FOR as long as there is no stable internet connection for the students in time for the school year 2021-2022, education is bound to suffer, says former Senator Ferdinand “Bongbong” Marcos, who underscored the need for the government to seriously consider internet infrastructures under its Build-Build-Build program.
In a statement, former Senator Marcos said that there is an urgency to take radical measures if only to ensure that half a million students who have enrolled for the upcoming school year would not suffer the same predicament it had during the previous school calendar.
Marcos also expressed concern over the results of the most recent Philippine Distance Learning survey which hinted at a general consensus among parents, teachers and students who have had difficulties in adapting to the blended learning system embarking on online classes because of intermittent, if not totally unstable internet connection in their areas.
The survey showed that 67% of the parents, 84% of the teachers and 71% of the students deploring the poor state of interconnectivity, for which the quality of education was compromised.
“Internet connection is as essential as our roads and bridges, which the government deems as crucial for the economy to move forward as we continue to get past the pandemic. Having said that, I find it just and proper for the government to look into this concern because what’s at stake here is the future of the next generation of leaders,” Marcos said.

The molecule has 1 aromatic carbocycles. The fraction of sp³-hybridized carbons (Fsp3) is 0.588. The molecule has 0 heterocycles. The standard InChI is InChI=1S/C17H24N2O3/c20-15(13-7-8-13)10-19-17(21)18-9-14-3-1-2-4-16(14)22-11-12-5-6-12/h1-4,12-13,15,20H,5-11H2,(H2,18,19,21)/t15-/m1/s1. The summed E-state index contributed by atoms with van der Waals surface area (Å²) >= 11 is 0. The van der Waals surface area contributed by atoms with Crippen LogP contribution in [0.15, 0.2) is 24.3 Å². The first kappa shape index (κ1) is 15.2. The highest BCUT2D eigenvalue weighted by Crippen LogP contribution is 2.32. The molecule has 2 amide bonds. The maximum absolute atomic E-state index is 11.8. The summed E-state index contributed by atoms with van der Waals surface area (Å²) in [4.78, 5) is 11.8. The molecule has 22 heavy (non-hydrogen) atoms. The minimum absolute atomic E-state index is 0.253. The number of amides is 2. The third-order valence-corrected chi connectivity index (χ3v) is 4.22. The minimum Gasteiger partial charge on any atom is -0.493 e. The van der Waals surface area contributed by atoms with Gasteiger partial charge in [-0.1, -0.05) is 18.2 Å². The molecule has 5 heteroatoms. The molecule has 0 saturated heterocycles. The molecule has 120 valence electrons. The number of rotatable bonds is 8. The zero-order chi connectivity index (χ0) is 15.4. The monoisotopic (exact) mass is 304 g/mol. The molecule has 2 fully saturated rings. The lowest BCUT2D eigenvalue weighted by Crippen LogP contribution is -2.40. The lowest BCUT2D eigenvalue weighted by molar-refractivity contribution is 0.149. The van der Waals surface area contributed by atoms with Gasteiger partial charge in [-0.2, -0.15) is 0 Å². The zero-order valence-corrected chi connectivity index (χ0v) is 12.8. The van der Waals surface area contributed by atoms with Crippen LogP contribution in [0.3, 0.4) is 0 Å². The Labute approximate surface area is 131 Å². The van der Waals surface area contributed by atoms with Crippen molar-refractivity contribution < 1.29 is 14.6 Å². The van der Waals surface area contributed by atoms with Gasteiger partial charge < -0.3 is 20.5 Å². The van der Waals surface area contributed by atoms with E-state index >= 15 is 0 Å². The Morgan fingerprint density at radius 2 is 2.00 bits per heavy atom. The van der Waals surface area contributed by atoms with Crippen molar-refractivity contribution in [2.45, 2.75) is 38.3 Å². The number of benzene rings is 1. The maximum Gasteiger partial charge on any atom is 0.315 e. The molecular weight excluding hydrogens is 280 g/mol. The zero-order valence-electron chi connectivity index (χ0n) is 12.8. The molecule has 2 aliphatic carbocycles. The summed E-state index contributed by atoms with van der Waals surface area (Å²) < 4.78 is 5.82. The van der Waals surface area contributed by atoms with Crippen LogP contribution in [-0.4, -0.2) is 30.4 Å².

He also cited the need to look after the mental state of the students who are into the blended learning system, citing the difficulties and stress borne out of what is a rather peculiar set up that the Philippine education system never had before.
“I feel sad over the predicament that our students – from pre-school to high school – and teachers are into. There’s no amount of words that can describe how bad they feel with what’s been going on because of the pandemic,” added Marcos.
As such, the former Senator called on President Rodrigo Duterte to consider limited face-to-face classes in areas with low COVID-19 infections, adding that such a move would somehow alleviate the psychological stress that both students and teachers alike are suffering.
He also called on the Department of Education to formulate a long-term solution that would address inadequacy in the learning tools and school supplies for students – particularly those who can hardly afford to buy what is required under the distance learning mode of education.
As this developed, Marcos issued an appeal for broader healthcare capacity. The former senator particularly referred to the hospitals which recent reports claimed as already overwhelmed by patients infected with the coronavirus disease.
During the National Press Club’s online forum, the young Marcos asked the government to look back at the formula that was used by his late father and former strongman Ferdinand Marcos Sr., in addressing health concerns.
“What my dad did during his time was to build more hospitals. Not just ordinary hospitals but tertiary and specialty hospitals like the Philippine Health Center, the National Kidney Institute, among many others which were ordered halted by the President who took his place in 1986,” added Marcos who is pushing for additional budget for the Research Institute for Tropical Medicine, a healthcare institution which could have made a difference during the pandemic had it been allowed to work with ample support from the national government.